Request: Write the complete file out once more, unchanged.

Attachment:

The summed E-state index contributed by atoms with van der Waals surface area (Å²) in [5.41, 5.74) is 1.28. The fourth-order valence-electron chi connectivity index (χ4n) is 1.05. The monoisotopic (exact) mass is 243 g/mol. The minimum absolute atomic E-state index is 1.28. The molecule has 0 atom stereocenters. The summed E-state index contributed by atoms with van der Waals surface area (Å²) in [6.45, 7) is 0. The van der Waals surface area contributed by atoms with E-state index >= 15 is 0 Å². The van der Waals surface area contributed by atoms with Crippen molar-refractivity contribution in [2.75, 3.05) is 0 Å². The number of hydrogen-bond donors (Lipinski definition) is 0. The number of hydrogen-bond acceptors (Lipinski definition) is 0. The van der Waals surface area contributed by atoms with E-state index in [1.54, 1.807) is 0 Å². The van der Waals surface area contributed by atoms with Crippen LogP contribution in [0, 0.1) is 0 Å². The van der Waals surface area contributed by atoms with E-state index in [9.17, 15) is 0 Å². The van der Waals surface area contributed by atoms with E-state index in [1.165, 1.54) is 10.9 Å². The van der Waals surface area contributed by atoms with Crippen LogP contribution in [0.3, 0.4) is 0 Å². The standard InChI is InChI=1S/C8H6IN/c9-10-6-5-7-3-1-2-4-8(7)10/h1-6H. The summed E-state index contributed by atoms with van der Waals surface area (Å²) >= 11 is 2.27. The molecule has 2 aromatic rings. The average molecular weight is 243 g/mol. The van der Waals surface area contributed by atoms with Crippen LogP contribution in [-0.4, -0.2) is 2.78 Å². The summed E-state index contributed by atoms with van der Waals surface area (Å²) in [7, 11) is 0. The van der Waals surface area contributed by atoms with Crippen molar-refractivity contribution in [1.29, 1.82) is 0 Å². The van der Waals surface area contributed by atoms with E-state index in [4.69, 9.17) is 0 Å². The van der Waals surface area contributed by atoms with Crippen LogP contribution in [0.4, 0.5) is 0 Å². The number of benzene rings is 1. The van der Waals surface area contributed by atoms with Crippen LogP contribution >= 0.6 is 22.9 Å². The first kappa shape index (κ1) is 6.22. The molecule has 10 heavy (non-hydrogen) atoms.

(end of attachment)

The summed E-state index contributed by atoms with van der Waals surface area (Å²) in [5.41, 5.74) is 1.28. The fourth-order valence-electron chi connectivity index (χ4n) is 1.05. The monoisotopic (exact) mass is 243 g/mol. The minimum absolute atomic E-state index is 1.28. The molecule has 0 atom stereocenters. The summed E-state index contributed by atoms with van der Waals surface area (Å²) in [6.45, 7) is 0. The van der Waals surface area contributed by atoms with E-state index >= 15 is 0 Å². The van der Waals surface area contributed by atoms with Crippen molar-refractivity contribution in [2.75, 3.05) is 0 Å². The number of hydrogen-bond donors (Lipinski definition) is 0. The number of hydrogen-bond acceptors (Lipinski definition) is 0. The van der Waals surface area contributed by atoms with E-state index in [1.54, 1.807) is 0 Å². The van der Waals surface area contributed by atoms with Crippen LogP contribution in [0, 0.1) is 0 Å². The van der Waals surface area contributed by atoms with E-state index in [9.17, 15) is 0 Å². The van der Waals surface area contributed by atoms with E-state index in [1.165, 1.54) is 10.9 Å². The van der Waals surface area contributed by atoms with Crippen LogP contribution in [0.3, 0.4) is 0 Å². The standard InChI is InChI=1S/C8H6IN/c9-10-6-5-7-3-1-2-4-8(7)10/h1-6H. The summed E-state index contributed by atoms with van der Waals surface area (Å²) >= 11 is 2.27. The molecule has 2 aromatic rings. The average molecular weight is 243 g/mol. The van der Waals surface area contributed by atoms with Crippen LogP contribution in [-0.4, -0.2) is 2.78 Å². The summed E-state index contributed by atoms with van der Waals surface area (Å²) in [7, 11) is 0. The van der Waals surface area contributed by atoms with Crippen molar-refractivity contribution in [1.29, 1.82) is 0 Å². The van der Waals surface area contributed by atoms with E-state index in [4.69, 9.17) is 0 Å². The van der Waals surface area contributed by atoms with Crippen LogP contribution in [0.4, 0.5) is 0 Å². The number of benzene rings is 1. The van der Waals surface area contributed by atoms with Crippen LogP contribution >= 0.6 is 22.9 Å². The first kappa shape index (κ1) is 6.22. The molecule has 10 heavy (non-hydrogen) atoms.